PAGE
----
Sexual violence against women in the southern province of South-Kivu (number 7 on the map) has reached epidemic proportions according to reports by the local commission on sexual violence.
Between January and June 2007 some 5,470 cases of sexual violence had been reported. Victims under 18 years of age represent 79 percent of cases, and 20 percent of the cases required surgical intervention.
The Democratic Republic of Congo has, since it’s independence in the 1960s, been a source of concern about Human Rights. The previous dictator had his likeness printed on all bank notes and made it compulsory to display his picture in public buildings. In the 2006 UN inspection for the CEDAW (Convention on the Elimination of All Forms of Discrimination against Women) resolution the final report stated:
“The Committee is concerned that in the post -war transition period, the promotion of women’s human rights and gender equality is not seen as a priority…The Committee is deeply concerned about the continuing occurrence of rapes
and other forms of sexual violence against women and the ingrained culture of
impunity for such crimes, which constitute grave and systematic violations of
women’s human rights. It is concerned about the insufficient efforts to conduct
thorough investigations, the absence of protection measures for witnesses, victims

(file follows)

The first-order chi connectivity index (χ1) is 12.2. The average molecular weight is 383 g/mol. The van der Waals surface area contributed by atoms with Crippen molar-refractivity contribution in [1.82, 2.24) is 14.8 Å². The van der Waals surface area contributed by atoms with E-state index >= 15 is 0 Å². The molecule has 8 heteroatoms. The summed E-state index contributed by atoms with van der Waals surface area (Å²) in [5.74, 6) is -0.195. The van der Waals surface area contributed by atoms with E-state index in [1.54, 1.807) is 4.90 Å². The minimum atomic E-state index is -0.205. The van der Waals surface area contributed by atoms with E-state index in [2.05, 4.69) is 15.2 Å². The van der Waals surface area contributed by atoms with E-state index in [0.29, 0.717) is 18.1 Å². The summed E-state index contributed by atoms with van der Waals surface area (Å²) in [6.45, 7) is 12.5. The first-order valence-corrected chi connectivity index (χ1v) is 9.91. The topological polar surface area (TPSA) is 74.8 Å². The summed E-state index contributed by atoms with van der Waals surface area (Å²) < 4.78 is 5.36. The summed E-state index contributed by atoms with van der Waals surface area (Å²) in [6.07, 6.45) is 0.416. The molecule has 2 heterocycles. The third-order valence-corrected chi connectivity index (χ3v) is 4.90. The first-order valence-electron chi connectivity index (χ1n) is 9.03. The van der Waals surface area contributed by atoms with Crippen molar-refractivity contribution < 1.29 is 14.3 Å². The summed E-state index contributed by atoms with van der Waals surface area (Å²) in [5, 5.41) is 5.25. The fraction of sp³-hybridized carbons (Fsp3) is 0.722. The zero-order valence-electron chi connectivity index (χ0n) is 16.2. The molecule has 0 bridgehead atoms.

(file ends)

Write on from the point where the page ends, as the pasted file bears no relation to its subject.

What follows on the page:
and victims ’ families, the lack of information and data regarding cases and the lack
of appropriate medical care, including rehabilitation measures, for victims…The Committee urges the State party to take without delay all necessary measures to put an end to all forms of violence against women and the impunity of perpetrators.”
In 2007 the Special Rapporteur of the Human Rights Council of the UN reported that:
“sexual violence is rampant and committed by non-state armed groups, the Armed Forces of the DRC, the National Congolese Police and increasingly also by civilians. However, I would like to caution against singling out sexual violence from the continuum of violence that Congolese women experience, which manifests itself in various forms in their homes and communities. Violence against women seems to be perceived by large sectors of society to be normal.” From UNOG
Yakin Ertürk, the Special Rapporteur, continued to highlight some of the worst atrocities uncovered:
- In South Kivu much of the sexual violence is reportedly perpetrated by foreign non-state armed groups, some of which have been implicated in the Rwandan genocide and subsequently fled to the DRC. Operating from forest areas, these armed groups raid local communities, pillage, rape, sexually enslave women and girls and subject them to forced labour. The atrocities perpetrated by these armed groups are of an unimaginable brutality that goes far beyond rape. The atrocities are structured around rape and sexual slavery and aim at the complete physical and psychological destruction of women with implications for the entire society. They are in many ways reminiscent of those committed by the Interahamwe during the Rwandan genocide. Women are brutally gang raped, often in front of their families and communities. In numerous cases, male relatives are forced at gun point to rape their own daughters, mothers or sisters. Frequently women are shot or stabbed in their genital organs, after they are raped. Women, who survived months of enslavement, told me that their tormentors had forced them to eat excrements or the human flesh of murdered relatives.